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Categories: Science

Scientists Are Trading In Lab Mice for Hundreds of Mini-Brains on a Chip

Wired News - Thu, 09/02/2017 - 10:01pm
For the first time, 2-D biochips are colliding with 3-D mini-organs—and together they're making some of the best organ simulations ever. The post Scientists Are Trading In Lab Mice for Hundreds of Mini-Brains on a Chip appeared first on WIRED.
Categories: Science

Watchdog Group Wants Uber's Self-Driving Trucks Off the Road

Slashdot - Thu, 09/02/2017 - 10:00pm
New submitter Kemtores quotes a report from USA Today: A few months ago, the ride-hailing giant announced that it would begin testing self-driving Volvo SUVs in this hilly city, but a day later that process was halted after the DMV said Uber had not applied for the proper permits. Uber moved its fleet to Arizona. Uber cars laden with sensors still troll San Francisco, but the company said it is only for mapping purposes. Now a southern California non-profit that has long raised concerns about the safety of autonomous vehicles has asked the DMV to look closer at the operations of Otto, a self-driving truck company that Uber bought last year for $670 million. Otto made headlines in October when it completed a 120-mile beer run with a large semi-tractor in Colorado. But Consumer Watchdog's John Simpson charged in a letter to DMV director Jean Shiomoto that in fact Otto's testing here did violate the law by operating in autonomous mode, offering proof in the form of documentation Otto submitted to Colorado officials that described a process where the driver hit a button and let the truck do the work.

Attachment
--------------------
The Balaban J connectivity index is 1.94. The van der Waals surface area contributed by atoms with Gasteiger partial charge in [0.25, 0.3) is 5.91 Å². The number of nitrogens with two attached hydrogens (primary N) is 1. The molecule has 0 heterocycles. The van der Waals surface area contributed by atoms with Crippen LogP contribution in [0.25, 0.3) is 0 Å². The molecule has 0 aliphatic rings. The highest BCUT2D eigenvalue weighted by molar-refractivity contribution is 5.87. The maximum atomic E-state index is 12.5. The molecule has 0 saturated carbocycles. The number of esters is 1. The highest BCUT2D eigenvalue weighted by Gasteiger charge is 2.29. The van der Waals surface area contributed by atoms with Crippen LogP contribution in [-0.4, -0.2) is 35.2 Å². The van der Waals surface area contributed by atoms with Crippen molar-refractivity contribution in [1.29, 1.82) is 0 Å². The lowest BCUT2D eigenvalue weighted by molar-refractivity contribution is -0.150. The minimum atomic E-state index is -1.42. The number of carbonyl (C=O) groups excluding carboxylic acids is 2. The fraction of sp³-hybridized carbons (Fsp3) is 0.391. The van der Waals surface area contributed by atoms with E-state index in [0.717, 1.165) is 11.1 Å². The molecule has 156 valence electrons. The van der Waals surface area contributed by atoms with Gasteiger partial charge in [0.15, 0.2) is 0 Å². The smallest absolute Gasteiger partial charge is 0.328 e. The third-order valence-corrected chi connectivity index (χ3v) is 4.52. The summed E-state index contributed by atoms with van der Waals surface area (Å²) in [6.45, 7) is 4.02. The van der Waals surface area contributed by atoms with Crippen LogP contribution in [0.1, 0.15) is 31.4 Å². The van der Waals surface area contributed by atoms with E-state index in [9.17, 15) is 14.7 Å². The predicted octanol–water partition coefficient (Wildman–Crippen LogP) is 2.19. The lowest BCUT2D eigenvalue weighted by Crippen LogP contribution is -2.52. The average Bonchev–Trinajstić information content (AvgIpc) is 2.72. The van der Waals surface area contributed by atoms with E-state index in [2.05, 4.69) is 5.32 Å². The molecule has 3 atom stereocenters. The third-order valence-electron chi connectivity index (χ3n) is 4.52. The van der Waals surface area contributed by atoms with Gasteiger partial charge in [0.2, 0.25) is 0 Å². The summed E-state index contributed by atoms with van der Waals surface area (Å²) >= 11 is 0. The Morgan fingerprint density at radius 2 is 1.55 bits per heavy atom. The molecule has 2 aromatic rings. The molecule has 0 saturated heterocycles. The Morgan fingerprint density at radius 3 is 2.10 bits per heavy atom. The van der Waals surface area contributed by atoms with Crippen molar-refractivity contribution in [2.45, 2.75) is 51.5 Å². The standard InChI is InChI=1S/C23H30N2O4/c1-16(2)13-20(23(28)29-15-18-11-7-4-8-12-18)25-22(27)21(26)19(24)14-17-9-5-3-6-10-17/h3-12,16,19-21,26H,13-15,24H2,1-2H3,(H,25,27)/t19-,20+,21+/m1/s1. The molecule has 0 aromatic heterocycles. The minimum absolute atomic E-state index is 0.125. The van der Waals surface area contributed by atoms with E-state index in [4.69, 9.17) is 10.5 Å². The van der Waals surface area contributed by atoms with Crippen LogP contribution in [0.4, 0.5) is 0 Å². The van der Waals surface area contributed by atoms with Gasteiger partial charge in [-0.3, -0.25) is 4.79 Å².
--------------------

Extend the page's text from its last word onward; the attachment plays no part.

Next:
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Categories: Science

Dwarf star 200 light years away contains life's building blocks

Science Daily - Thu, 09/02/2017 - 9:38pm
Many scientists believe the Earth was initially dry and that water, carbon and nitrogen -- the building blocks for life -- likely came as a result of collisions with objects that began their lives in the cold outer reaches of our solar system. Today, scientists report discovery of the existence of just such an object -- one that once orbited a neighboring star.
Categories: Science

New details of Greenland ice loss revealed

Science Daily - Thu, 09/02/2017 - 9:38pm
Less than a year after the first research flight kicked off NASA's Oceans Melting Greenland campaign, data from the new program are providing a dramatic increase in knowledge of how Greenland's ice sheet is melting from below.
Categories: Science

New method of genetic engineering indispensable tool in biotechnological applications

Science Daily - Thu, 09/02/2017 - 9:38pm
Scientists are pioneering a new method of genetic engineering for basic and applied biological research and medicine. Their work has the potential to open new doors in genomic research by improving the precision and adherence of sliced DNA.
Categories: Science

New, long-lasting flow battery could run for more than a decade with minimum upkeep

Science Daily - Thu, 09/02/2017 - 9:38pm